or the " New Ruler”—a play, extremely suggestive and painful ; nor strange to say, about which, and the sen- was little other than disgust excited by sation it created, the English Correspond. the picture of rude and ranting military ents at Berlin found remarkably litile to nobles, with their repulsive immorality, in report at the time, though in the case of which the piece abounded. But it had at one of them, at least, this omission was least one redeeming scene—as softened simply due to the fact of his being under and touching as it was again suggestive. editorial orders to restrict the field of his This was an apartment in the royal castle observation and his comment. But who, at Berlin, where a wayworn and breaththen, was the “Neue Herr" ? It was less courier, just arrived from distant the young Emperor's own ancestor, the Königsberg, enters, and on bended knee “Great Elector,' one of whose first acts, announces to the Kur-Prinz (i.e., heredion succeeding to the throne, was to dis- tary Prince) the death of his father, and miss from office Adam von Schwarzen- lis consequent succession to the crown. berg, his predecessor's Chancellor, and On being left alone, and after overcoming virtually take all the reins of power into the first shocks of his grief, young Fredhis own reforming hands. This incident erick William (destined to become and be forms one of the main motives in Wilden- called the Great Elector) falls to solilobruch's play ; but who shall say whether quizing on the nature and duties of his the selection of this subject, with its ob- high sovereign office ; but from those revvious parallel between the past and the eries he is speedily aroused by the tumult present, was due to accident or to de- of a myriad-headed multitude of his peo
ple, who, catching wind of the change of Was the dramatist's subject suggested rulers, have already streamed from all to him, or did he select it himself, tak- quarters of the city to the Schloss to acing, perhaps, his “master's humor for a claim their “ Nene Herr.” Attracted by warrant”? I know not; but what was the sound, the young Elector (he was only patent to all the world was that the Em- eighteen) goes to the window and becomes peror himself took the very greatest inter- a prey to emotion as he gazes down on est in the matter and production of the this surging sea of his subjects—men, piece, that he attended several dress re- women, and children, with their weal and hearsals, and directed certain changes to woe all depending on him. The sight of be made (as above referred to), that he them fills him with an almost crushing was foremost among the “ first-nighters,” sense of responsibility, and he ends by and after the performance went behind registering holy vows to live for the good the scenes, where he decorated the drama- of his people and for nothing else, to be tist with the Red Eagle, besides showering a model ruler, beloved at home and fearstuds, sleeve-links, breast pins, and other ed abroad, to pull down the proud and selmarks of favor on the principal actors, and fish (Schwarzenberg, the Chan lor, inthat he afterward frequently hastened cluded), to raise up the lowly and oppressed, to put a chicken (so to speak) the Great Elector's ruling descendant, who into every poor man's pot, and to be, in burns with a high desire to walk in the the highest sense of the word, a true footsteps of his forefathers. Of these, Landesvater of his Vaterland.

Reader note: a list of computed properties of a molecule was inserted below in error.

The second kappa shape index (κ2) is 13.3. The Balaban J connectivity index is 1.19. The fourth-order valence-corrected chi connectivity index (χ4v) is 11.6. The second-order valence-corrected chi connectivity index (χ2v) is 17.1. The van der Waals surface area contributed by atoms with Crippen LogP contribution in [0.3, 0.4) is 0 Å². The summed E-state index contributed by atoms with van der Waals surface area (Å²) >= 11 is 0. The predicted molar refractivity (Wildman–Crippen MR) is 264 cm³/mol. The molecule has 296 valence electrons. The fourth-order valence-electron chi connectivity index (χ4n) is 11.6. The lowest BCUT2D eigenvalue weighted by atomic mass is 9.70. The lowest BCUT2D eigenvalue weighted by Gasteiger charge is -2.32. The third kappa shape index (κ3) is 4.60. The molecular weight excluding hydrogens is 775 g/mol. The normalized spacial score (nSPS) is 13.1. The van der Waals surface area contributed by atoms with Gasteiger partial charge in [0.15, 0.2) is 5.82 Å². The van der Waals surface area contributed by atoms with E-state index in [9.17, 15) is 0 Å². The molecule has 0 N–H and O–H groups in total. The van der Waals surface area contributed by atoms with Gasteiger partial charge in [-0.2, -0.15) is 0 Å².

the greatest were the vanquisher of the It is doubtful whether Frederick the Swedes, the victor of the Austrians in Great, with all his cultivated tastes and alliance with the half of Europe, and the his abhorrence of transparent adulation, conqueror of the French—the Great Elecwould have discovered much literary merit tor, Frederick the Great, and William the in Wildenbruch's dramatic attempt to imi- Victorious, These three figures form the tate the manner of Plutarch in drawing trinity of the new Emperor's historical historic parallels ; but we have it on the worship, the chief objects of his emulaauthority of the new Emperor himself tion ; and it may, therefore, be well to that the Great Elector, and not the Great consider how far the qualities which His King, is the exemplar of this preference Majesty has hitherto displayed give promin the annals of his own house ; and it ise of his filling up as large and luminous was, therefore, no wonder that last winter a page in the annals of his nation. he seized the 250th anniversary of Freder- William II. has only occupied the throne ick William's accession to the throne to for a little over three years, and it cannot celebrate the occasion with gorgeous mili- be said that during this period his charactary pomp, and to eulogize, in the most ter has been slow of development. Since glowing terms, the extraordinary virtues General Boulanger's beclouded star sank of bis favorite ancestor. Ancestor-wor- —seemingly forever-beneath the politiship is certainly a very marked note in the cal horizon, that of the young German Emperor's character ; nor does he ever Emperor has been the cynosure of all speak with grcater force and enthusiasm eyes. Society must have a saviour of some than when pointing a moral by reference kind ; and at present His Majesty is the to the deeds done by his predecessors. only candidate in the field for this honor, The jus imaginum is the private right in among the occupants of thrones at least. the exercise of which His Majesty takes It is, therefore, only natural that all eyes. most delight; and every statue or portrait should be bent upon him, and that his of his sires seems to apostrophize and in- claims-unmistakable enough, if unexspire him, in the words of Burns : pressed-to be regarded as the leading
Sovereign of his time should be closely “ Remember, sons, the deeds I've done,